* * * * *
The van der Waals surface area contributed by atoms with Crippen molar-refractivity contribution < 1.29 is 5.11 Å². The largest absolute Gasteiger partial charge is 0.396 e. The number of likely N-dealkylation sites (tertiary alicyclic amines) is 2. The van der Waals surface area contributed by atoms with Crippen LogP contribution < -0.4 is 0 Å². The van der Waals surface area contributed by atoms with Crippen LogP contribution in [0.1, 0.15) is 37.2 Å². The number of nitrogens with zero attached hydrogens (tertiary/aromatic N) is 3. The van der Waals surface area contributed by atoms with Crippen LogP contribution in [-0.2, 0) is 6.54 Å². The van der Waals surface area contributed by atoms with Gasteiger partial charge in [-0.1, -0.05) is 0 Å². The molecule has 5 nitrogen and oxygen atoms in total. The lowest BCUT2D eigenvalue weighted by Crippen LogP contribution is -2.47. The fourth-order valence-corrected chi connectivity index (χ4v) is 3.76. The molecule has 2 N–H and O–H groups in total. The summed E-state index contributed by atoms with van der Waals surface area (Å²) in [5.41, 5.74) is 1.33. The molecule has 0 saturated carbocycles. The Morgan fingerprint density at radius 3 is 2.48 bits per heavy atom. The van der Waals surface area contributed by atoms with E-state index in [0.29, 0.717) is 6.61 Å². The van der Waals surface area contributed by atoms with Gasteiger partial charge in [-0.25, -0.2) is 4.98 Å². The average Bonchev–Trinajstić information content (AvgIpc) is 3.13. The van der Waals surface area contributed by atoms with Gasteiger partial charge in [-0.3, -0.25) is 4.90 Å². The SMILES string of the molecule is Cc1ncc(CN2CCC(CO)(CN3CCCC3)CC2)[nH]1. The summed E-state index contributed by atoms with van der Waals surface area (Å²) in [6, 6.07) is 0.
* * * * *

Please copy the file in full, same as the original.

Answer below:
The van der Waals surface area contributed by atoms with Crippen molar-refractivity contribution < 1.29 is 5.11 Å². The largest absolute Gasteiger partial charge is 0.396 e. The number of likely N-dealkylation sites (tertiary alicyclic amines) is 2. The van der Waals surface area contributed by atoms with Crippen LogP contribution < -0.4 is 0 Å². The van der Waals surface area contributed by atoms with Crippen LogP contribution in [0.1, 0.15) is 37.2 Å². The number of nitrogens with zero attached hydrogens (tertiary/aromatic N) is 3. The van der Waals surface area contributed by atoms with Crippen LogP contribution in [-0.2, 0) is 6.54 Å². The van der Waals surface area contributed by atoms with Gasteiger partial charge in [-0.1, -0.05) is 0 Å². The molecule has 5 nitrogen and oxygen atoms in total. The lowest BCUT2D eigenvalue weighted by Crippen LogP contribution is -2.47. The fourth-order valence-corrected chi connectivity index (χ4v) is 3.76. The molecule has 2 N–H and O–H groups in total. The summed E-state index contributed by atoms with van der Waals surface area (Å²) in [5.41, 5.74) is 1.33. The molecule has 0 saturated carbocycles. The Morgan fingerprint density at radius 3 is 2.48 bits per heavy atom. The van der Waals surface area contributed by atoms with E-state index in [0.29, 0.717) is 6.61 Å². The van der Waals surface area contributed by atoms with Gasteiger partial charge in [-0.25, -0.2) is 4.98 Å². The average Bonchev–Trinajstić information content (AvgIpc) is 3.13. The van der Waals surface area contributed by atoms with Gasteiger partial charge in [-0.3, -0.25) is 4.90 Å². The SMILES string of the molecule is Cc1ncc(CN2CCC(CO)(CN3CCCC3)CC2)[nH]1. The summed E-state index contributed by atoms with van der Waals surface area (Å²) in [6, 6.07) is 0.